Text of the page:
BRIEF SUMMARY OF THE INVENTION

The present invention concerns a method of processing a liquid fat component and a solid fat component. The method includes heating a mixture that includes the liquid fat component and the solid fat component to form a liquified fat blend and rapidly cooling the liquified fat blend under agitation in a cooling apparatus to form a nucleated fat base blend. The time between entry of the liquified fat blend into the cooling apparatus and exit of the nucleated fat base blend from the cooling apparatus is about 30 seconds, or less. The present invention further includes a nucleated fat base blend and a fat crystalline material.

BRIEF DESCRIPTION OF THE DRAWINGS

FIG. 1 is a schematic of a process for producing fat base blends in accordance with the present invention.

FIG. 2 is a side plan view of a crystallizing apparatus that may be used to produce fat base blends in accordance with the present invention.

FIG. 3 is an enlarged sectional view through line 33 of the crystallizing apparatus depicted in FIG. 2.

FIG. 4 is a schematic of another process for producing fat base blends in accordance with the present invention.

DETAILED DESCRIPTION

The present invention generally relates to fat crystalline products that (1) contain little, if any, trans-isomers of unsaturated fatty acids, (2) minimize, and even eliminate, wicking of liquid fat, and (3) impart little if any waxy mouth-feel to food products that incorporate the fat crystalline products. The present invention also relates to a method of making fat crystalline products. The fat crystalline products may be included as a component of any food product, such as microwavable popcorn. According to the method of the present invention, a liquid fat composition that includes little, if any, trans-isomers of unsaturated fatty acids, is physically entrapped or fixed within a crystalline matrix of a solid fat composition that includes little, if any, trans-isomers of unsaturated fatty acids, to form fat crystalline products of the present invention.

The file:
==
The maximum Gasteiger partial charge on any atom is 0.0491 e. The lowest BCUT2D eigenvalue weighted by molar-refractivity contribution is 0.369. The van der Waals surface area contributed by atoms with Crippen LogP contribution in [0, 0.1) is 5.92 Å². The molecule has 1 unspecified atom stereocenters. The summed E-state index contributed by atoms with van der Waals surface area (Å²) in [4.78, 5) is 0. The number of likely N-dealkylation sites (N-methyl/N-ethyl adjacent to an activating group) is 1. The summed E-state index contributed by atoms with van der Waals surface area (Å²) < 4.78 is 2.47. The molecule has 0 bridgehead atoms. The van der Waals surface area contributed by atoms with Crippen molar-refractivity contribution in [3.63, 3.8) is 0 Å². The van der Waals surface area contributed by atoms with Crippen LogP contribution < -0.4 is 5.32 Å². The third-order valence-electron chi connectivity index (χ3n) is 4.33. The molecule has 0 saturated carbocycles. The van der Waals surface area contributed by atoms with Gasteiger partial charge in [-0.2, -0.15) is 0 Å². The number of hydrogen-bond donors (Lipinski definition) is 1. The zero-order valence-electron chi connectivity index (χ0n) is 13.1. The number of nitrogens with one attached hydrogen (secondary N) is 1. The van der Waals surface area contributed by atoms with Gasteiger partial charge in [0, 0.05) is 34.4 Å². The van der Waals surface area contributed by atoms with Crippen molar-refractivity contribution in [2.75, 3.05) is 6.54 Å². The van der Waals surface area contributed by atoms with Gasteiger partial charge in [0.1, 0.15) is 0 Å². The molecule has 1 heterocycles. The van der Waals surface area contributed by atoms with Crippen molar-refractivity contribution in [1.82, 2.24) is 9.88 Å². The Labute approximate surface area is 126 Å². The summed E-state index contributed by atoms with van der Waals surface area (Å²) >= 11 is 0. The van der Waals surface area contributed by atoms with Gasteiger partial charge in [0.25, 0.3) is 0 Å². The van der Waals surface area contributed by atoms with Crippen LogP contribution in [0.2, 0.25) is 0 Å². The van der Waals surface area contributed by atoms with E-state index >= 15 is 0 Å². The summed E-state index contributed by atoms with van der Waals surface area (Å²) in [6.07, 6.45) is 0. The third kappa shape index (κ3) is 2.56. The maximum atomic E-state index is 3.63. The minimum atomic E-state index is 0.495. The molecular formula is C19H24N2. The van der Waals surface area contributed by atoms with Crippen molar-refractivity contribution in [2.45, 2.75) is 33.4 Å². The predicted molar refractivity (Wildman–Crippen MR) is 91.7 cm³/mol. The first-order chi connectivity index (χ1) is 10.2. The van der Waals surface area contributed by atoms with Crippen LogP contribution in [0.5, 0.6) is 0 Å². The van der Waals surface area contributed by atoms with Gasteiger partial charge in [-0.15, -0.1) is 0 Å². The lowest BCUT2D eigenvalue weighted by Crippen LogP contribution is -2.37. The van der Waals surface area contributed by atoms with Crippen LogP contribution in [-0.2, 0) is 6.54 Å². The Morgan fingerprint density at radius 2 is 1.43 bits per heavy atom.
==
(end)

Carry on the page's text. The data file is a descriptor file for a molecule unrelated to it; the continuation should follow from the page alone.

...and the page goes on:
A process for producing the inventive fat crystalline product is generally depicted at 10 in FIG. 1. In the process 10, a liquid fat composition 12, a solid fat composition 14, and optional additive(s) 15 are introduced into a mixer 16 and are homogeneously blended together in the mixer 16 to form a liquid fat blend 18. The solid fat composition 14 and any solid fat components of the optional additive(s) 15 are melted in the mixer 16 to remove all, or essentially all, crystalline memory of fat crystalline components that are added to the mixer 16. Consequently, all, or essentially all, fat crystalline structures and fat crystal nuclei of the liquid fat composition 12 and the solid fat composition 14 are liquified, and all or essentially all fat crystalline structures and fat crystal nuclei of the optional additive(s) 15 that are capable of melting at the temperatures present in the mixer 16 are liquified. All fat crystalline structures and fat crystal nuclei of the liquid fat composition 12, the solid fat composition 14, and the optional additive(s) 15 are preferably liquified and lose any crystalline memory to minimize, and preferably eliminate, any premature fat crystal formation in the liquid fat blend 18 before fat crystal formation is desired.